Surface water filaments are estimated to account for up to 13% of the total salt transport from the Agulhas Current into the Benguela Current and South Atlantic Gyre. Due to surface dissipation, these filaments are not believed to significantly contribute to inter-basin heat flux.[3]


Where the Agulhas turns back on itself the loop of the retroflection pinches off periodically, releasing an eddy into the South Atlantic Gyre. This "Agulhas Ring" enters the flow of the Benguela Current or is advected northwestward across the South Atlantic where it joins the South Equatorial Current, where they dissipate into the larger background currents. These anticyclonic warm core rings are estimated to have a transport of 3-9 Sv each, in total injecting salt at a rate of 2.5\cdot106 kg/s and heat at a rate of 0.045 PW.[3]

Biological properties[edit]

Mean chlorophyl-a concentration map of the Agulhas Current for 2009. Note the high productivity water in the Agulhas Retroflection.

Primary production[edit]

The Agulhas acts as an oceanic convergence zone. Due to mass continuity this drives surface waters down, resulting in the upwelling of cold, nutrient rich water south of the current. Additionally, the convergence tends to increase the concentration of plankton in and around the Agulhas. Both of these factors result in the area being one of enhanced primary productivity as compared to the surrounding waters. This is especially notable in the Agulhas Retroflection waters, where chlorophyll-a concentrations tend to be significantly higher than the surrounding South Indian Ocean and South Atlantic Ocean waters.[4]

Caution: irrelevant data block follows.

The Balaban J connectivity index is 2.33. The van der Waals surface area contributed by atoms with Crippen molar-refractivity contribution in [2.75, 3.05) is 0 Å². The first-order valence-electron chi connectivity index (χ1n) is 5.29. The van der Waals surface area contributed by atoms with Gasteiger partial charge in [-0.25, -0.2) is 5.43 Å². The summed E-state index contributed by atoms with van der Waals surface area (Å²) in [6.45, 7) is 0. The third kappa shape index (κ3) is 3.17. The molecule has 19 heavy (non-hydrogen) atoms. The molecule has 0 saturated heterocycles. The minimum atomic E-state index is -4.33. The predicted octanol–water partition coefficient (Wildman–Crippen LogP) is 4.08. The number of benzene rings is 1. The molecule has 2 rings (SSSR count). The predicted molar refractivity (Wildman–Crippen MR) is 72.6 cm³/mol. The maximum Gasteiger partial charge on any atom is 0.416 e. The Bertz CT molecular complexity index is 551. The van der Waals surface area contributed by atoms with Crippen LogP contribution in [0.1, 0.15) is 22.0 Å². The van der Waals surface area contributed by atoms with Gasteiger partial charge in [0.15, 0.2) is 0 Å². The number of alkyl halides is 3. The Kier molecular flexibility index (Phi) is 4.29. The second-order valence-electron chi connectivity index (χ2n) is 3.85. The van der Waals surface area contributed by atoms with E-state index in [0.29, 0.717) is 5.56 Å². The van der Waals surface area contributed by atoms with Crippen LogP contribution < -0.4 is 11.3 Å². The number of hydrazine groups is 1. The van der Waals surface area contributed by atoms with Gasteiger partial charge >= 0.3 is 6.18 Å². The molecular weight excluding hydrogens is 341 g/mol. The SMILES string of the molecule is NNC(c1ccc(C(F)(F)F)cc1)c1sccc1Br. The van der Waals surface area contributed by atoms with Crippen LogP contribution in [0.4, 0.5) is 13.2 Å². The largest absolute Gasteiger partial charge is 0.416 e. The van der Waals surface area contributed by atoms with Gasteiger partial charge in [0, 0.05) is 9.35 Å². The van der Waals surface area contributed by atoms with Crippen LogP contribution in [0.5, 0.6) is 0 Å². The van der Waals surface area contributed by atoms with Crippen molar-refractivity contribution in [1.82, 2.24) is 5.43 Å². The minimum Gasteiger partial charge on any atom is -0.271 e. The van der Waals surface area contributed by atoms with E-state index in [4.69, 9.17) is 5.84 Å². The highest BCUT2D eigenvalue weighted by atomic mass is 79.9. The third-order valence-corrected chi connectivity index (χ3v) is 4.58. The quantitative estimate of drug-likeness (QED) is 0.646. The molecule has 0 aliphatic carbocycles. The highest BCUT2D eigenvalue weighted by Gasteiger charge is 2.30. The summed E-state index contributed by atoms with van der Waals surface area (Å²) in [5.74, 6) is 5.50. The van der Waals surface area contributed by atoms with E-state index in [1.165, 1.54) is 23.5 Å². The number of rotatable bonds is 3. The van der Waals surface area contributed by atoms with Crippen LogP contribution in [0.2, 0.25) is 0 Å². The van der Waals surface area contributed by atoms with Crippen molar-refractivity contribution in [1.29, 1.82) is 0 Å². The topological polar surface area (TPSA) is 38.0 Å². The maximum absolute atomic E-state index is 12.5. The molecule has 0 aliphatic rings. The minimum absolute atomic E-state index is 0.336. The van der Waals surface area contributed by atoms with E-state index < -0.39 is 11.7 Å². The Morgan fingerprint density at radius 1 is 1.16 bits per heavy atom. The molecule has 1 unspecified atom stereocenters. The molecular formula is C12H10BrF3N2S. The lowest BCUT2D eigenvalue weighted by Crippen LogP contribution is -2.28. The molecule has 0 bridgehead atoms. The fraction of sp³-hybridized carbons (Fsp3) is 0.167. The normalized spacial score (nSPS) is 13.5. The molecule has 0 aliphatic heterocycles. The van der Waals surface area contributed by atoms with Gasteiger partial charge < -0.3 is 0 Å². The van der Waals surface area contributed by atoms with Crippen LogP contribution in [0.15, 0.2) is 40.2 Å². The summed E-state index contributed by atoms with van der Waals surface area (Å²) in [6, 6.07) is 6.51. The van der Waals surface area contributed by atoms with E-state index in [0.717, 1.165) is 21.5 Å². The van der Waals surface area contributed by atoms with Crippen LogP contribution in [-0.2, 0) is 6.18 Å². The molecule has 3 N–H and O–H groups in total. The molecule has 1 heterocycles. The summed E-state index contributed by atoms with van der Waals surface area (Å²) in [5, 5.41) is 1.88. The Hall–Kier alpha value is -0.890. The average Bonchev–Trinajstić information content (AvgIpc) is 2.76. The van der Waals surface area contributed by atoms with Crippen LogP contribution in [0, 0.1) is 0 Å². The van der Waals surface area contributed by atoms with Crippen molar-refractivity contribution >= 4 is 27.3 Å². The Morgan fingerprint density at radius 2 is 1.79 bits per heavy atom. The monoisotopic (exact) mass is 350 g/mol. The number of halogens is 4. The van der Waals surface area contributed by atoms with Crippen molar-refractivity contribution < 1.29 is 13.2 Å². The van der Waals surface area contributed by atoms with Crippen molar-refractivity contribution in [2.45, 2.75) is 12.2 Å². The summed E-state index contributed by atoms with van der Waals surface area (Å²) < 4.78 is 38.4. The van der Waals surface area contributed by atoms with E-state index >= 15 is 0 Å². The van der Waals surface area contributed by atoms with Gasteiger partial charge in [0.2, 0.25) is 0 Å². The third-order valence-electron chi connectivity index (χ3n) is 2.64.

Impact of rings[edit]

Warm core rings are known to have lower primary productivity than surrounding cold waters. Agulhas Rings are no exception, and have been observed to carry waters with low chlorophyll-a concentration water into the South Atlantic. It can also be noted that the size of phytoplankton in Agulhas Rings tends to be smaller than in the surrounding water (around 20 µm in diameter).[4]

Agulhas Rings have also been observed as removing larval and juvenile fish from the continental shelf. This removal of young fish can result in a reduced Anchovy catch in the Benguela system if a ring passes through the fishery.

See also[edit]


  1. ^ Bryden, HL., Beal, LM., Duncan, LM. (2003). "Structure and transport of the Agulhas Current and its temporal variability". Journal of Oceanography 61: 479–492. 
  2. ^ Stramma, L. and Lutjeharms, J. (1997). "The flow field of the subtropical gyre in the South Indian Ocean into the Southeast Atlantic Ocean: a case study.". Journal of Geophysical Research 99: 14053–14070. 
  3. ^ a b c d Siedler, G., Church, J., and Gould, J. "Ocean Circulation & Climate", Academic Press, 2001.
  4. ^ a b Mann, K.H., Lazier, J.R. "Dynamics of Marine Ecosystems", Third Edition, Blackwell Publishing, 2006


External links[edit]

Coordinates: 30°00′S 35°00′E / 30.000°S 35.000°E / -30.000; 35.000